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Title: RGBD Pipeline for Indoor Scene Reconstruction and Understanding
Authors: Halber, Maciej Stanislaw
Advisors: Funkhouser, Thomas A
Contributors: Computer Science Department
Keywords: Indoor
Subjects: Computer science
Computer engineering
Issue Date: 2019
Publisher: Princeton, NJ : Princeton University
Abstract: In this work, we consider the problem of reconstructing a 3D model from a sequence of color and depth frames. Generating such a model has many important applications, ranging from the entertainment industry to real estate. However, transforming the RGBD frames into high-quality 3D models is a challenging problem, especially if additional semantic information is required. In this document, we introduce three projects, which implement various stages of a robust RGBD processing pipeline. First, we consider the challenges arising during the RGBD data capture process. While the depth cameras are providing dense, per-pixel depth measurements, there is a non-trivial error associated with the resulting data. We discuss the depth generation problem and propose an error reduction technique based on estimating an image-space undistortion field. We describe the capture process of the data required for the generation of such an undistortion field. We showcase how correcting the depth measurements improves the reconstruction quality. Second, we address the problem of registering RGBD frames over a long video sequence into a globally consistent 3D model. We propose a ``fine-to-coarse'' global registration algorithm that leverages robust registrations at finer scales to seed detection and enforcement of geometrical constraints, modeled as planar structures, at coarser scales. To test global registration algorithms, we provide a benchmark with 10,401 manually-clicked point correspondences in 25 scenes from the SUN3D dataset. We find that our fine-to-coarse algorithm registers long RGBD sequences better than previous methods. Last, we show how repeated scans of the same space can be used to establish associations between the different observations. Specifically, we consider a situation where 3D scans are acquired repeatedly at sparse time intervals. We develop an algorithm that analyzes these “rescans” and builds a temporal model of a scene with semantic instance information. The proposed algorithm operates inductively by using a temporal model resulting from past observations to infer instance segmentation of a new scan. The temporal model is continuously updated to reflect the changes that occur in the scene over time, providing object associations across time. The algorithm outperforms alternate approaches based on state-of-the-art networks for semantic instance segmentation.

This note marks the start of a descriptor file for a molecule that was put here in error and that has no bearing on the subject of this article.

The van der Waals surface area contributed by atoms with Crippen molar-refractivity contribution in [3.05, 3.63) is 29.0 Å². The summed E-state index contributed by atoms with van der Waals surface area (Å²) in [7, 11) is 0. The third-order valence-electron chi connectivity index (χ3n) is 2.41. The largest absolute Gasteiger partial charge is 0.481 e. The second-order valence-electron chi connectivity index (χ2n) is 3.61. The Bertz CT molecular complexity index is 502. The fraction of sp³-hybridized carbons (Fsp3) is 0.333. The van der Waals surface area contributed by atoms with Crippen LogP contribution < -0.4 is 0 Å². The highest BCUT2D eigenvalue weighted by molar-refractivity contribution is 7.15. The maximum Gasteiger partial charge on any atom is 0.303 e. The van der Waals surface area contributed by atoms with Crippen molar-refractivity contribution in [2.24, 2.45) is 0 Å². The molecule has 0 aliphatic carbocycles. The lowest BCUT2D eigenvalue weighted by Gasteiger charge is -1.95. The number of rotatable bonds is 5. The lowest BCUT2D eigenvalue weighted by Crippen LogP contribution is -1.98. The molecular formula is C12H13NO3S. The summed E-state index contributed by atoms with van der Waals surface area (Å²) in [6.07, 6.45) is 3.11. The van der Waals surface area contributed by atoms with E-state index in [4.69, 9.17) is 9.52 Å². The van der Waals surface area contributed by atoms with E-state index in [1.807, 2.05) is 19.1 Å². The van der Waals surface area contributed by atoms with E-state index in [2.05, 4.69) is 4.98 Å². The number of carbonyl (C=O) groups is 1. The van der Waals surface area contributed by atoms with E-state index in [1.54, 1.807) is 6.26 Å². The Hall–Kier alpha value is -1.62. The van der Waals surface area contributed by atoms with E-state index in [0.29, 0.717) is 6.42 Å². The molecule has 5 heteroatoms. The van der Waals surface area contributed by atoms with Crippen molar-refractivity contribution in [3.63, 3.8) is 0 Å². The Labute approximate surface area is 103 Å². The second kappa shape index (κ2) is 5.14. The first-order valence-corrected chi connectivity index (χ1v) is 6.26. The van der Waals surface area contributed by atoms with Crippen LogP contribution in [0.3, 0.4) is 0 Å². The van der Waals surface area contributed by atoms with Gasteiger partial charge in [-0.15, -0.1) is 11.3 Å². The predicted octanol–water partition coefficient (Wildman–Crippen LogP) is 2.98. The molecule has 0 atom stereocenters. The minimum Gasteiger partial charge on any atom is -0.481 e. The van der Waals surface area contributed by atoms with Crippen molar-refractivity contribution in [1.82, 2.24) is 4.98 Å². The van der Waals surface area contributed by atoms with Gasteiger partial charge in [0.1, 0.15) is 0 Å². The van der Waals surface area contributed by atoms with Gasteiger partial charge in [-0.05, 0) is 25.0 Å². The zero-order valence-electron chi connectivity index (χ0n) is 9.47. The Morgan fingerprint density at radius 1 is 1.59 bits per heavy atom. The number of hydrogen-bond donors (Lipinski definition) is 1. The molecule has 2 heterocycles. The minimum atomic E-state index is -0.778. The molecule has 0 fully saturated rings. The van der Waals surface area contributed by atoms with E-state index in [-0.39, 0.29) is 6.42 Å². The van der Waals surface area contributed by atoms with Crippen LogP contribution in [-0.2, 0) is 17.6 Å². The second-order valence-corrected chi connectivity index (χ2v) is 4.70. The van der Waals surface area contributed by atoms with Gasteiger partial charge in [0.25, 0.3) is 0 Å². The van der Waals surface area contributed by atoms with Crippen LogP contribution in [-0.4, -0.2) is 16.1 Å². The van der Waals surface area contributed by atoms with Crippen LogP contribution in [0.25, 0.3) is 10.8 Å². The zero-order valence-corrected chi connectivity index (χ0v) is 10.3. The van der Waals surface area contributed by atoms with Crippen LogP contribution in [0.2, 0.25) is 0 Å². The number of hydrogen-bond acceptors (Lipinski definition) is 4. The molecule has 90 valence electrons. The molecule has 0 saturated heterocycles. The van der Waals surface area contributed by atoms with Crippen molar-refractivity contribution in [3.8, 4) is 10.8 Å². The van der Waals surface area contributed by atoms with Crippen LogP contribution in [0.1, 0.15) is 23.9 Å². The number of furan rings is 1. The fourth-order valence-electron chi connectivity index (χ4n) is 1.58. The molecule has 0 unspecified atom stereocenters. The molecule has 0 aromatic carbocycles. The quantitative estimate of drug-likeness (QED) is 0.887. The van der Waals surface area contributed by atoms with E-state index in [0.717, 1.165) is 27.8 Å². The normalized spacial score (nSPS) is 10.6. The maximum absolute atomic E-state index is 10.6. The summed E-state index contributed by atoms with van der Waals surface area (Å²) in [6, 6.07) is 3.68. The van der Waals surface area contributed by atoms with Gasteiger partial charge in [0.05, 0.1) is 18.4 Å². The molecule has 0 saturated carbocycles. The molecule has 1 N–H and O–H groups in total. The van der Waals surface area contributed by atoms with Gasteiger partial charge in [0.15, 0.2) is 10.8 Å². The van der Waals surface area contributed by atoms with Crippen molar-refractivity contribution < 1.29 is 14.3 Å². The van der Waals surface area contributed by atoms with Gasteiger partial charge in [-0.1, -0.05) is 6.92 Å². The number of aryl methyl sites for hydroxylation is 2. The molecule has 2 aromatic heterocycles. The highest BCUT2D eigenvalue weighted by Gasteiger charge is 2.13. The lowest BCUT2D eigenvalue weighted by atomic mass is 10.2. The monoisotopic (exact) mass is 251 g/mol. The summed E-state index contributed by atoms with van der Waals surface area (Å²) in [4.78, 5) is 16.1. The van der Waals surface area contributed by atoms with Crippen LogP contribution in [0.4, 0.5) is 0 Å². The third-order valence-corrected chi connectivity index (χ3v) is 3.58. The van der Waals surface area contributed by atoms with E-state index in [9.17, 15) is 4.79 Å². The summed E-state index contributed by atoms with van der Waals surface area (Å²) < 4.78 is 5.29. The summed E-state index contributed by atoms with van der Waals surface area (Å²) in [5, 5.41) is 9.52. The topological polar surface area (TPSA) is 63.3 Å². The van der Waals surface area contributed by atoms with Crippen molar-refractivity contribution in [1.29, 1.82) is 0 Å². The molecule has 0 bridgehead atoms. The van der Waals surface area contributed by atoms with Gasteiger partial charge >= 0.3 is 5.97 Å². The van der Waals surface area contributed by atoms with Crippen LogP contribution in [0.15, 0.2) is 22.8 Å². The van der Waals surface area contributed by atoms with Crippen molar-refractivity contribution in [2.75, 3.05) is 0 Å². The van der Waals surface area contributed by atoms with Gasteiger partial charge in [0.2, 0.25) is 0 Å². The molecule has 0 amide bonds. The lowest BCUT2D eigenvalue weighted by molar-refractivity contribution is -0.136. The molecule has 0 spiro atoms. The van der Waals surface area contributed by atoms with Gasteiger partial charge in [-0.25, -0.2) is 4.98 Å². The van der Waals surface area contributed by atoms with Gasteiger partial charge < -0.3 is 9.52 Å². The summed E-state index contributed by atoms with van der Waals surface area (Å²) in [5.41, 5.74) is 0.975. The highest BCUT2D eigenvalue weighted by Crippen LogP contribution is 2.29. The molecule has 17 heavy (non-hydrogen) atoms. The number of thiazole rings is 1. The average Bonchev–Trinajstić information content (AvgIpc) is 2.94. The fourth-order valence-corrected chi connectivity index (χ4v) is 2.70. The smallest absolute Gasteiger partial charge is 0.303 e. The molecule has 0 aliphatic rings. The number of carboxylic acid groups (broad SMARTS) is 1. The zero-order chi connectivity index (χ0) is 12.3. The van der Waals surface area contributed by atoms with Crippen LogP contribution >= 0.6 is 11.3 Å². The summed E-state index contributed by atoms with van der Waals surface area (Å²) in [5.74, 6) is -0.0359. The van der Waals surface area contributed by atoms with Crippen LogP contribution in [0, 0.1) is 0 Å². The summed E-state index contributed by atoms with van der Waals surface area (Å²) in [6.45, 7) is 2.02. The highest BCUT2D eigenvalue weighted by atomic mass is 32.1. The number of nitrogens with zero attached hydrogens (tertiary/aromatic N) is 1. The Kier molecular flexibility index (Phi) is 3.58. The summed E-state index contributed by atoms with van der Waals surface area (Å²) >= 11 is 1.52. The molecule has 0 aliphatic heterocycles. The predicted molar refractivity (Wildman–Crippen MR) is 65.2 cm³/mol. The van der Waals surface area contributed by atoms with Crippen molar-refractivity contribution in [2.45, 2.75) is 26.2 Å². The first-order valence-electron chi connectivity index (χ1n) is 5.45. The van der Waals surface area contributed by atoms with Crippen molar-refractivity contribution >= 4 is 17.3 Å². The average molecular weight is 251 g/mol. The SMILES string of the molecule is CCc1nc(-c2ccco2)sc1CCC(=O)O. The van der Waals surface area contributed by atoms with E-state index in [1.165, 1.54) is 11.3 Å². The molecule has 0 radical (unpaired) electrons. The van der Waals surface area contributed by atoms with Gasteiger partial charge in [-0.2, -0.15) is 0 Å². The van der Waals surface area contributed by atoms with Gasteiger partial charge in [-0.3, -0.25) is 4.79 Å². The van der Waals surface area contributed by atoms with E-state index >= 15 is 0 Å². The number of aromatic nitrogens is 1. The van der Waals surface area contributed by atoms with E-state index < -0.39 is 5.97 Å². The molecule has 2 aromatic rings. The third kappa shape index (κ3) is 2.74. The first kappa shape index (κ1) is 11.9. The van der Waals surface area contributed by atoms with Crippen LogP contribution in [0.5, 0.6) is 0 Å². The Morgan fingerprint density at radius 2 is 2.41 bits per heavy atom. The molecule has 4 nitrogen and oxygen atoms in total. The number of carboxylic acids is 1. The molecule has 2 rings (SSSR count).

Alternate format: The Mudd Manuscript Library retains one bound copy of each dissertation. Search for these copies in the library's main catalog:
Type of Material: Academic dissertations (Ph.D.)
Language: en
Appears in Collections:Computer Science

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